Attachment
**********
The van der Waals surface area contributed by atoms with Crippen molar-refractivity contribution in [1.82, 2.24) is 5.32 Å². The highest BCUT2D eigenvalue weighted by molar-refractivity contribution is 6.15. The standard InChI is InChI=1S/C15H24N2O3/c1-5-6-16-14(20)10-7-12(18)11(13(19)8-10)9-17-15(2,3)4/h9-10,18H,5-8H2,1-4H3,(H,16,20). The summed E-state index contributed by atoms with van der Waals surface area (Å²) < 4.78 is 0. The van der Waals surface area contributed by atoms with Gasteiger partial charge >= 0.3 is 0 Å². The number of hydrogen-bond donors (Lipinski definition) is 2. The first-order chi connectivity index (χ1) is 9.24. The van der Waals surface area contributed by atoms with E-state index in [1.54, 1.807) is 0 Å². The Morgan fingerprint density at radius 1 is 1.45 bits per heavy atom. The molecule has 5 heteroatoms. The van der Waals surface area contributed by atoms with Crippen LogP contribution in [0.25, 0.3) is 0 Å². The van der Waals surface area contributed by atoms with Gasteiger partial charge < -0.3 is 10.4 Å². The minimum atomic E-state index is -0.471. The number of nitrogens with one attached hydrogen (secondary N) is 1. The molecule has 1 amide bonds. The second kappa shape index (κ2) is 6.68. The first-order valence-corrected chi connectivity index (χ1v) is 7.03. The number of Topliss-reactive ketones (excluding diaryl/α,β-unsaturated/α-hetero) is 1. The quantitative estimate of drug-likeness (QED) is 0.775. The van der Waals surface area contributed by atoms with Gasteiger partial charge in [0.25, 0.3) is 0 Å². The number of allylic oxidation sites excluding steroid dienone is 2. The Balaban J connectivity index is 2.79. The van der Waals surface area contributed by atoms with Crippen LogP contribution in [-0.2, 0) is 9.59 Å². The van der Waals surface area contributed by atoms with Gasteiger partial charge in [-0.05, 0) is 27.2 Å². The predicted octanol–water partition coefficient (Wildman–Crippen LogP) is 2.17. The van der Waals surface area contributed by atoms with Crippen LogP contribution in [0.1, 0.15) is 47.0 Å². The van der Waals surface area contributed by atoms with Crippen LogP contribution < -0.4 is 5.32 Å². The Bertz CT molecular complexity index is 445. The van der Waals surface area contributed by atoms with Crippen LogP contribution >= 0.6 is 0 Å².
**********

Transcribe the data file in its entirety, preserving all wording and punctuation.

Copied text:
The van der Waals surface area contributed by atoms with Crippen molar-refractivity contribution in [1.82, 2.24) is 5.32 Å². The highest BCUT2D eigenvalue weighted by molar-refractivity contribution is 6.15. The standard InChI is InChI=1S/C15H24N2O3/c1-5-6-16-14(20)10-7-12(18)11(13(19)8-10)9-17-15(2,3)4/h9-10,18H,5-8H2,1-4H3,(H,16,20). The summed E-state index contributed by atoms with van der Waals surface area (Å²) < 4.78 is 0. The van der Waals surface area contributed by atoms with Gasteiger partial charge >= 0.3 is 0 Å². The number of hydrogen-bond donors (Lipinski definition) is 2. The first-order chi connectivity index (χ1) is 9.24. The van der Waals surface area contributed by atoms with E-state index in [1.54, 1.807) is 0 Å². The Morgan fingerprint density at radius 1 is 1.45 bits per heavy atom. The molecule has 5 heteroatoms. The van der Waals surface area contributed by atoms with Crippen LogP contribution in [0.25, 0.3) is 0 Å². The van der Waals surface area contributed by atoms with Gasteiger partial charge < -0.3 is 10.4 Å². The minimum atomic E-state index is -0.471. The number of nitrogens with one attached hydrogen (secondary N) is 1. The molecule has 1 amide bonds. The second kappa shape index (κ2) is 6.68. The first-order valence-corrected chi connectivity index (χ1v) is 7.03. The number of Topliss-reactive ketones (excluding diaryl/α,β-unsaturated/α-hetero) is 1. The quantitative estimate of drug-likeness (QED) is 0.775. The van der Waals surface area contributed by atoms with Gasteiger partial charge in [0.25, 0.3) is 0 Å². The number of allylic oxidation sites excluding steroid dienone is 2. The Balaban J connectivity index is 2.79. The van der Waals surface area contributed by atoms with Crippen LogP contribution in [-0.2, 0) is 9.59 Å². The van der Waals surface area contributed by atoms with Gasteiger partial charge in [-0.05, 0) is 27.2 Å². The predicted octanol–water partition coefficient (Wildman–Crippen LogP) is 2.17. The van der Waals surface area contributed by atoms with Crippen LogP contribution in [0.1, 0.15) is 47.0 Å². The van der Waals surface area contributed by atoms with Crippen LogP contribution < -0.4 is 5.32 Å². The Bertz CT molecular complexity index is 445. The van der Waals surface area contributed by atoms with Crippen LogP contribution >= 0.6 is 0 Å².